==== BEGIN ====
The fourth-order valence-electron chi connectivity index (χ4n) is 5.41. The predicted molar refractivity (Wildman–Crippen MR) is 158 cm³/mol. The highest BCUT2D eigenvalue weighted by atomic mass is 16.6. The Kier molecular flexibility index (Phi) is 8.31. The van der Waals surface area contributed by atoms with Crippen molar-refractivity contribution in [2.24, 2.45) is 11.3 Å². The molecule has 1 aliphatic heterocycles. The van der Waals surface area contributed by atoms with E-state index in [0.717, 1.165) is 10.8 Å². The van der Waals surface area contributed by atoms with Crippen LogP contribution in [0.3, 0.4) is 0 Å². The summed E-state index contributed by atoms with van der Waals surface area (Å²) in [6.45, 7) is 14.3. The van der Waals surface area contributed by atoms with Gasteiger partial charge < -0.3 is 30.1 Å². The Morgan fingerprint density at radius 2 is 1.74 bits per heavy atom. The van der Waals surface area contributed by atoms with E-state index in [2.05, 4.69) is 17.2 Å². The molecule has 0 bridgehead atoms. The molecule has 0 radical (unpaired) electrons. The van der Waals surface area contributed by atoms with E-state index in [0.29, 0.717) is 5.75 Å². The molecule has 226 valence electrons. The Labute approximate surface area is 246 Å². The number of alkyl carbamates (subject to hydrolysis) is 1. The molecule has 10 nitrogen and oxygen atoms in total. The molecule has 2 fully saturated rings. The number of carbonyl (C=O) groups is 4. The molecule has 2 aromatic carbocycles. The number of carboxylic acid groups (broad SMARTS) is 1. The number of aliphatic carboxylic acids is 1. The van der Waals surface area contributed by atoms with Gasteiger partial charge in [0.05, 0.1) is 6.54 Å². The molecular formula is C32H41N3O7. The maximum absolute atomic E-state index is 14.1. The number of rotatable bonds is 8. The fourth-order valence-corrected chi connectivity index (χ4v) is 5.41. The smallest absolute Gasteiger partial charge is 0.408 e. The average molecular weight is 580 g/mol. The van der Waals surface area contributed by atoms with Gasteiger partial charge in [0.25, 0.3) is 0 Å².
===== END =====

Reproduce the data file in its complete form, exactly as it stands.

The fourth-order valence-electron chi connectivity index (χ4n) is 5.41. The predicted molar refractivity (Wildman–Crippen MR) is 158 cm³/mol. The highest BCUT2D eigenvalue weighted by atomic mass is 16.6. The Kier molecular flexibility index (Phi) is 8.31. The van der Waals surface area contributed by atoms with Crippen molar-refractivity contribution in [2.24, 2.45) is 11.3 Å². The molecule has 1 aliphatic heterocycles. The van der Waals surface area contributed by atoms with E-state index in [0.717, 1.165) is 10.8 Å². The van der Waals surface area contributed by atoms with Crippen LogP contribution in [0.3, 0.4) is 0 Å². The summed E-state index contributed by atoms with van der Waals surface area (Å²) in [6.45, 7) is 14.3. The van der Waals surface area contributed by atoms with Gasteiger partial charge < -0.3 is 30.1 Å². The Morgan fingerprint density at radius 2 is 1.74 bits per heavy atom. The van der Waals surface area contributed by atoms with E-state index in [2.05, 4.69) is 17.2 Å². The molecule has 0 bridgehead atoms. The molecule has 0 radical (unpaired) electrons. The van der Waals surface area contributed by atoms with E-state index in [0.29, 0.717) is 5.75 Å². The molecule has 226 valence electrons. The Labute approximate surface area is 246 Å². The number of alkyl carbamates (subject to hydrolysis) is 1. The molecule has 10 nitrogen and oxygen atoms in total. The molecule has 2 fully saturated rings. The number of carbonyl (C=O) groups is 4. The molecule has 2 aromatic carbocycles. The number of carboxylic acid groups (broad SMARTS) is 1. The number of aliphatic carboxylic acids is 1. The van der Waals surface area contributed by atoms with Gasteiger partial charge in [0.05, 0.1) is 6.54 Å². The molecular formula is C32H41N3O7. The maximum absolute atomic E-state index is 14.1. The number of rotatable bonds is 8. The fourth-order valence-corrected chi connectivity index (χ4v) is 5.41. The smallest absolute Gasteiger partial charge is 0.408 e. The average molecular weight is 580 g/mol. The van der Waals surface area contributed by atoms with Gasteiger partial charge in [0.25, 0.3) is 0 Å².